Perhaps the most powerful, difficult and gut-wrenching film in Ferrara's entire career. St. John's brilliant screenplay along with Madonna and Russo's commited performances bring it to roaring life. Ultimately a study of vulnerability not towards life's excesses but as a desperate search for meaning in one's life. An absolute Masterpiece.
"I need these things, I need these things..." Nicholas St John was/is one of the more committed, imaginative, intense, and literary screenwriters. Along with Paul Schrader, it seems he believed in the screenplay as a very worthwhile and still wide-open aim of a writer's efforts. St. John and Ferrara were swinging hard for a couple of films and, for the most part, connecting.
I don't really understand the complaints against the story or characters. Yeah, the actors and the director and the analyzers are all assholes. Still compelling (Madonna was a smile) and deeply thought out. Oh, if you want to understand the game you should probably find the rules, because losers shouldn't be criticizers. The line about realizing Sarah could do anything was to her fault as much as it was her victory.
Ferrara abandona ese mal llamado "realismo" de películas más conocidas (Bad Lieutenant, King of New York) y se decanta por un juego con la narrativa que nos engaña, nunca sabemos si lo que vemos es real o no, hablando obviamente del contexto de la película misma, hasta el punto de llegar a ser desesperante pero de una buena manera. Al final la película trata entre otras cosas de eso: desesperación.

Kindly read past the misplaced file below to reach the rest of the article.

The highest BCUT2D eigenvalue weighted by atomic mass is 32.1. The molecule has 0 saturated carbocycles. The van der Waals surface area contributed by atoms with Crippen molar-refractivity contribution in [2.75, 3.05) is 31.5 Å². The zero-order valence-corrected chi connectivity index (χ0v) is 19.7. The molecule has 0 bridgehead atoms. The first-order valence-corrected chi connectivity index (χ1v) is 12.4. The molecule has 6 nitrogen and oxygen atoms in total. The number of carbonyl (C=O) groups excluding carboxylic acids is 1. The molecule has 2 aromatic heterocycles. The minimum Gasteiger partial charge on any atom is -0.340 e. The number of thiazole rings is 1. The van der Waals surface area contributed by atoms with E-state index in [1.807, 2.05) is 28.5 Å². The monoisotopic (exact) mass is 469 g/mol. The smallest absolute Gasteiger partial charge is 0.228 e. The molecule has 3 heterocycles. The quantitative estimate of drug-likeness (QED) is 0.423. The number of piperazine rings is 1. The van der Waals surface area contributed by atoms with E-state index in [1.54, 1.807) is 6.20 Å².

Does anyone else find it peculiar that Ferrara uses a scene of Werner Herzog describing his hellish experience directing Fitzcarrado in Les Blank's Burden of Dreams documentary, only to become furious with him over using the title of "Bad Lieutenant" years later for his own film?
A director pushes his actors beyond their limit - and their sanity. A film within a film. Not for the faint at heart. Madonna is stunning (perhaps the only role where she went that far as an actress) and was hailed by (French) critics, among them, Les Cahiers du Cinema. The film may be too nihilistic to many, but it does leave a strong impression. Russo and Keitel are abominably excellent.